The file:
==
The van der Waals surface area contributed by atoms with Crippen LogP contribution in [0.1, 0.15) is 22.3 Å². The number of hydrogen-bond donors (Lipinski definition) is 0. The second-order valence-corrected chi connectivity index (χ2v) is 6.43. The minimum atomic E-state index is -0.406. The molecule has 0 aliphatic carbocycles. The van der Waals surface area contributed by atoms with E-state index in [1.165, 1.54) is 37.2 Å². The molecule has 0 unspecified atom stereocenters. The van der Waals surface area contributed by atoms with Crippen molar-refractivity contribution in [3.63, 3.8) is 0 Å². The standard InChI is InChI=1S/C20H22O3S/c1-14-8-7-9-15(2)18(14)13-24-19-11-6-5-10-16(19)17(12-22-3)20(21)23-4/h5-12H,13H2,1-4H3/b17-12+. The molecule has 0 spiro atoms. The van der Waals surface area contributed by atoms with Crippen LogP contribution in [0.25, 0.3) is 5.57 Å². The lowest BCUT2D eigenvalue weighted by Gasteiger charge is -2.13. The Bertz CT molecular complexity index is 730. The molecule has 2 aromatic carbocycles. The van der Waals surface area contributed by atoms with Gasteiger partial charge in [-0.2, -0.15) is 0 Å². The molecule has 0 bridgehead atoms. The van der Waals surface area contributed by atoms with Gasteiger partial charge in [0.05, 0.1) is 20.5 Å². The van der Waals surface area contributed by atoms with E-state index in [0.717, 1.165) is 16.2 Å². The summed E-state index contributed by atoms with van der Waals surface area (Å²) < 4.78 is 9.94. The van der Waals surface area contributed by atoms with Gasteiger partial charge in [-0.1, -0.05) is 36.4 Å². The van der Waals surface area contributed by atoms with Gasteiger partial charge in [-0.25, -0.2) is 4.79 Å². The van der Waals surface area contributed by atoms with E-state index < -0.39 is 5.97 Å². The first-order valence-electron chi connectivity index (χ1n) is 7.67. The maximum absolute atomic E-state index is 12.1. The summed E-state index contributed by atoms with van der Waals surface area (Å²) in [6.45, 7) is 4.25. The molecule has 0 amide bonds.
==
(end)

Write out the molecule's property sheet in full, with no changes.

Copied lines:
The van der Waals surface area contributed by atoms with Crippen LogP contribution in [0.1, 0.15) is 22.3 Å². The number of hydrogen-bond donors (Lipinski definition) is 0. The second-order valence-corrected chi connectivity index (χ2v) is 6.43. The minimum atomic E-state index is -0.406. The molecule has 0 aliphatic carbocycles. The van der Waals surface area contributed by atoms with E-state index in [1.165, 1.54) is 37.2 Å². The molecule has 0 unspecified atom stereocenters. The van der Waals surface area contributed by atoms with Crippen molar-refractivity contribution in [3.63, 3.8) is 0 Å². The standard InChI is InChI=1S/C20H22O3S/c1-14-8-7-9-15(2)18(14)13-24-19-11-6-5-10-16(19)17(12-22-3)20(21)23-4/h5-12H,13H2,1-4H3/b17-12+. The molecule has 0 spiro atoms. The van der Waals surface area contributed by atoms with Crippen LogP contribution in [0.25, 0.3) is 5.57 Å². The lowest BCUT2D eigenvalue weighted by Gasteiger charge is -2.13. The Bertz CT molecular complexity index is 730. The molecule has 2 aromatic carbocycles. The van der Waals surface area contributed by atoms with Gasteiger partial charge in [-0.2, -0.15) is 0 Å². The molecule has 0 bridgehead atoms. The van der Waals surface area contributed by atoms with Gasteiger partial charge in [0.05, 0.1) is 20.5 Å². The van der Waals surface area contributed by atoms with E-state index in [0.717, 1.165) is 16.2 Å². The summed E-state index contributed by atoms with van der Waals surface area (Å²) < 4.78 is 9.94. The van der Waals surface area contributed by atoms with Gasteiger partial charge in [-0.1, -0.05) is 36.4 Å². The van der Waals surface area contributed by atoms with Gasteiger partial charge in [-0.25, -0.2) is 4.79 Å². The van der Waals surface area contributed by atoms with E-state index < -0.39 is 5.97 Å². The first-order valence-electron chi connectivity index (χ1n) is 7.67. The maximum absolute atomic E-state index is 12.1. The summed E-state index contributed by atoms with van der Waals surface area (Å²) in [6.45, 7) is 4.25. The molecule has 0 amide bonds.